Wind, ex Stockholm to Reykjavik

Cruise Line
Silversea Cruises
Ship
Silver Wind
Cruise Departs
13 Jun 2020
Cruise Duration
16 Nights
Embark Ship
Stockholm Sweden
Disembark Ship
Reykjavik, Iceland
VI - Suite VR - Suite DV - Suite ME - Suite
AU $13,000
per person
AU $15,600
per person
AU $16,500
per person
AU $24,300
per person

Cruise Itinerary

DateActivityArriveDepart
13 Jun 2020
Stockholm Sweden
07:00 PM
14 Jun 2020 At sea    
15 Jun 2020
St Petersburg, Russia
07:00 AM overnight
16 Jun 2020
St Petersburg, Russia
06:00 PM
17 Jun 2020
Tallinn, Estonia
08:00 AM 06:00 PM
18 Jun 2020 At sea    
19 Jun 2020
Copenhagen, Denmark
08:00 AM 06:00 PM
20 Jun 2020
Oslo, Norway
01:00 PM overnight
21 Jun 2020
Oslo, Norway
06:00 PM
22 Jun 2020
Kristiansund, Norway
08:00 AM 04:00 PM
23 Jun 2020
Bergen, Norway
08:00 AM 10:00 PM
24 Jun 2020
Eidfjord, Norway
08:00 AM 05:00 PM
25 Jun 2020
Lerwick, Shetland Islands, Scotland
01:00 PM 07:00 PM
26 Jun 2020
Klaksvik, Faroe Islands
08:00 AM 06:00 PM
27 Jun 2020 At sea    
28 Jun 2020
Reykjavik, Iceland
08:00 AM overnight
29 Jun 2020
Reykjavik, Iceland

All itineraries and ports of call at the discretion of the cruise line subject to local weather conditions and may change without notice.

Please select your preferred category and cabin configuration/price. Then scroll down and select Continue to provide your contact details and preference. Our cruise specialists will check availability and respond to you as soon as possible.

Category Twin Per Person     Single Per Person
VI - Vista Suite
   
VR - Veranda Suite
   
DV - Midship Veranda Suite
   
ME - Medallion Suite
   
SL - Silver Suite
   
R1 - Royal Suite 1 Bedroom
   
G1 - Grand Suite 1 Bedroom
   
O1 - Owner's Suite 1 Bedroom
   

Please select your preferred category and cabin configuration/price. Then scroll down and select Continue to provide your contact details and preference. Our cruise specialists will check availability and respond to you as soon as possible.

16 Night Cruise sailing from Stockholm to Reykjavik aboard Silver Wind.

Sculpted by Mother Nature, Norway is a land of unparalleled natural beauty. We invite you to unlock the treasures of this magnificent country – from cutting edge design in Oslo to the undeniable magic of the Flam railway. An overnight in St. Petersburg is a jewel on this voyage but it is the gloriously beautiful setting of every village – each lovelier than the last – that will stay with you forever.

Highlights of this cruise:

Stockholm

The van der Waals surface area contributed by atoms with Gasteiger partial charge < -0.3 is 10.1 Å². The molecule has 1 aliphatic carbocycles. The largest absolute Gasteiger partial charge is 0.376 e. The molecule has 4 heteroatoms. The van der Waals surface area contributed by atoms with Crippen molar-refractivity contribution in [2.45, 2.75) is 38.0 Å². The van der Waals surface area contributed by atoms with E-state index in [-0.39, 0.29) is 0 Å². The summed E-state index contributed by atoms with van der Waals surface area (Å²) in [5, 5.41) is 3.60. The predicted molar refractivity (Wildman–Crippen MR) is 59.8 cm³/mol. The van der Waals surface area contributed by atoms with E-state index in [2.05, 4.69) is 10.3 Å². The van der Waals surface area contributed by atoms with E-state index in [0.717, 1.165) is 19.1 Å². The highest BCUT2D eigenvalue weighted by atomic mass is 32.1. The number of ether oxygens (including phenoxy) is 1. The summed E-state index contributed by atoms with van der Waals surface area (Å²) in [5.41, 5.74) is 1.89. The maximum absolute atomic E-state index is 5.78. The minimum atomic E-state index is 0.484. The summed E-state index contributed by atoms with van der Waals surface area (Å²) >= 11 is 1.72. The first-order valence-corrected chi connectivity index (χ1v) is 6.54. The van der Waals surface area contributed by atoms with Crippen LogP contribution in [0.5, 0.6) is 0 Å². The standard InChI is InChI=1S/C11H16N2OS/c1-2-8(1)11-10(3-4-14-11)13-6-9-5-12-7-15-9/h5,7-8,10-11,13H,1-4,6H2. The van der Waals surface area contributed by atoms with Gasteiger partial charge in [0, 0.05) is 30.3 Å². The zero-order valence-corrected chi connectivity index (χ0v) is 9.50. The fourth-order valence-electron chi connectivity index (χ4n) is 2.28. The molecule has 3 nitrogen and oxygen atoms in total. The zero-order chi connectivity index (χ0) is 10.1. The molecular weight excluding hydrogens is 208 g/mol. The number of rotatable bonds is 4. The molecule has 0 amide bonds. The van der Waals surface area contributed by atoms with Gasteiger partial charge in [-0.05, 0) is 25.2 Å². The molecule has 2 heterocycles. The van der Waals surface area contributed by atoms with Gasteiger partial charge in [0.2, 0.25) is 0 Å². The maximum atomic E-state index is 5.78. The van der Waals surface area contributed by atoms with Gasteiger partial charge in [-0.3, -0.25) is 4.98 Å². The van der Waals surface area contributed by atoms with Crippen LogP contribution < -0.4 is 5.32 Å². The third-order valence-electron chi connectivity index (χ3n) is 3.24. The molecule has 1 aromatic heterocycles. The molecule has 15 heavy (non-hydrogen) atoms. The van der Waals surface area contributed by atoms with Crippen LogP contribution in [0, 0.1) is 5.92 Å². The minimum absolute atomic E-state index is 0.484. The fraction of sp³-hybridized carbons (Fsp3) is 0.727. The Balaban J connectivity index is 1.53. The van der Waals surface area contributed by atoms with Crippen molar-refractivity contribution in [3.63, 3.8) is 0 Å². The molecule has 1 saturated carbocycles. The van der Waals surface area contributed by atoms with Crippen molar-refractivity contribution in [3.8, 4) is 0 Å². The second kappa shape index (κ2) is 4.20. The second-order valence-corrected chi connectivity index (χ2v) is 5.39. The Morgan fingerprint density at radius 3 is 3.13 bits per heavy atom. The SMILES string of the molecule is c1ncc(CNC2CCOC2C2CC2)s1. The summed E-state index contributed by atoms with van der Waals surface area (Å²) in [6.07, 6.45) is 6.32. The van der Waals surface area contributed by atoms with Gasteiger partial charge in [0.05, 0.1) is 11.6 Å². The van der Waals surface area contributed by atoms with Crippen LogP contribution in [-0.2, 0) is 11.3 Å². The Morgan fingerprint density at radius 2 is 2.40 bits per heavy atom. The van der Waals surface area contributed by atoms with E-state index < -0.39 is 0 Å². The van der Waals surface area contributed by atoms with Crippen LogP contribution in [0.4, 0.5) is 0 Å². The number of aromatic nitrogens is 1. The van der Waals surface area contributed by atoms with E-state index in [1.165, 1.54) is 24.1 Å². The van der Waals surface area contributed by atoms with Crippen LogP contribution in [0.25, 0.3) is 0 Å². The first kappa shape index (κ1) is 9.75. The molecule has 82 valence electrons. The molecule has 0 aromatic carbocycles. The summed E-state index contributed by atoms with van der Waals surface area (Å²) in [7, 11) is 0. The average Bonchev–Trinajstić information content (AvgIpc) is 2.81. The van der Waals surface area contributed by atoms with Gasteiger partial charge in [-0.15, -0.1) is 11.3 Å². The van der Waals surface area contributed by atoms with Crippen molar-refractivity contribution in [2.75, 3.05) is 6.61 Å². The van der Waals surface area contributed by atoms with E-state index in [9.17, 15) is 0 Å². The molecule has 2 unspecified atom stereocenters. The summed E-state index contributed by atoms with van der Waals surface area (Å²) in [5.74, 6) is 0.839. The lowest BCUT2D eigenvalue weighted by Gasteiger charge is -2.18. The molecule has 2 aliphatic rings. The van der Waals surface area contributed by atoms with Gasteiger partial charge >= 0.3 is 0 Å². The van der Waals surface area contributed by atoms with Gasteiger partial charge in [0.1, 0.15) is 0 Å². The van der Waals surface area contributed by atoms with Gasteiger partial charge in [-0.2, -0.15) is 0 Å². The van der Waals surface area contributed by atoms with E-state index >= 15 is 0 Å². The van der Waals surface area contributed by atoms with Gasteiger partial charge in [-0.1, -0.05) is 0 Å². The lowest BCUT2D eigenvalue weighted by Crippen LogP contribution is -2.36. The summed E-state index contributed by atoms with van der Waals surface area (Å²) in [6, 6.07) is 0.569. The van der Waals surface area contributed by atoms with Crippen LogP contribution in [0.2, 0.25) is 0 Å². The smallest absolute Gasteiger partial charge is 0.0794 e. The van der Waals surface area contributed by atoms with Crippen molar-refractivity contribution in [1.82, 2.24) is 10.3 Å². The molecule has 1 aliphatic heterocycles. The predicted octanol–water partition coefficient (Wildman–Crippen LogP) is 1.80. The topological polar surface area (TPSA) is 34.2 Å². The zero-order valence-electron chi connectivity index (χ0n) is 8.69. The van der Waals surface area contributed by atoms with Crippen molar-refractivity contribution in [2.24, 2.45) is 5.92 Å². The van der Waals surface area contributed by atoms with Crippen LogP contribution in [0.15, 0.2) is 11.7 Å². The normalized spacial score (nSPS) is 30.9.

Stockholm is a city in the flush of its second youth. In the last 15 years Sweden’s capital has emerged from its cold, Nordic shadow to take the stage as a truly international city. What started with entry into the European Union in 1995, gained pace with the extraordinary IT boom of the late 1990s (strengthened with the Skype-led IT second-wave of 2003), and solidified with the hedge fund invasion of the mid-nineties continues today. And despite more recent global economic turmoil, which Sweden was able to coast through relatively unscatched, most of Greater Stockholm’s 1.4 million or so inhabitants have realized that aspects of their city rival those in Paris, London, New York, or any other great metropolis. With this realization comes change. Stockholm has become a city of design, fashion, innovation, technology, and world-class food, pairing homegrown talent with an international outlook. The streets are flowing with a young and confident population keen to drink in everything the city has to offer. The glittering feeling of optimism, success, and living in the here and now is rampant in Stockholm. Of course, not everyone is looking to live so much in the present; for them, luckily, Stockholm also has plenty of history. Positioned where the waters of Lake Mälaren rush into the Baltic, Stockholm has been an important Baltic trading site and an international city of some wealth for centuries. Built on 14 small islands joined by bridges crossing open bays and narrow channels, Stockholm boasts the story of its history in its glorious medieval old town, grand palaces, ancient churches, sturdy edifices, public parks, and 19th-century museums—its history is soaked into the very fabric of its airy boulevards, built as a public display of trading glory. Stockholm can be mapped and interpreted by its archipelago landscape. For the inhabitants there’s a tribal status to each of the islands. Residents of Södermalm are fiercely proud of their rather bohemian settlement, while those who call Gamla Stan home will tell you that there is nowhere else like it. But for the visitor, Stockholm’s islands have a more practical, less-passionate meaning: they help to understand the city, both in terms of history and in terms of Stockholm’s different characteristics, conveniently packaging the capital into easily handled, ultimately digestible areas. The central island of Gamla Stan wows visitors with its medieval beauty, winding, narrow lanes and small café-lined squares. To the south, Södermalm challenges with contemporary boutiques, hip hangouts, and left-of-center sensibilities. North of Gamla Stan is Norrmalm, the financial and business heart of the city. Travel west and you’ll find Kungsholmen, site of the Stadshuset (City Hall), where you’ll find the first signs of residential leafiness. Turn east from Norrmalm and Östermalm awaits, an old residential neighborhood with the most money, the most glamorous people, the most tantalizing shops, and the most expensive street on the Swedish Monopoly board. Finally, between Östermalm and Södermalm lies the island of Djurgården, once a royal game preserve, now the site of lovely parks and museums.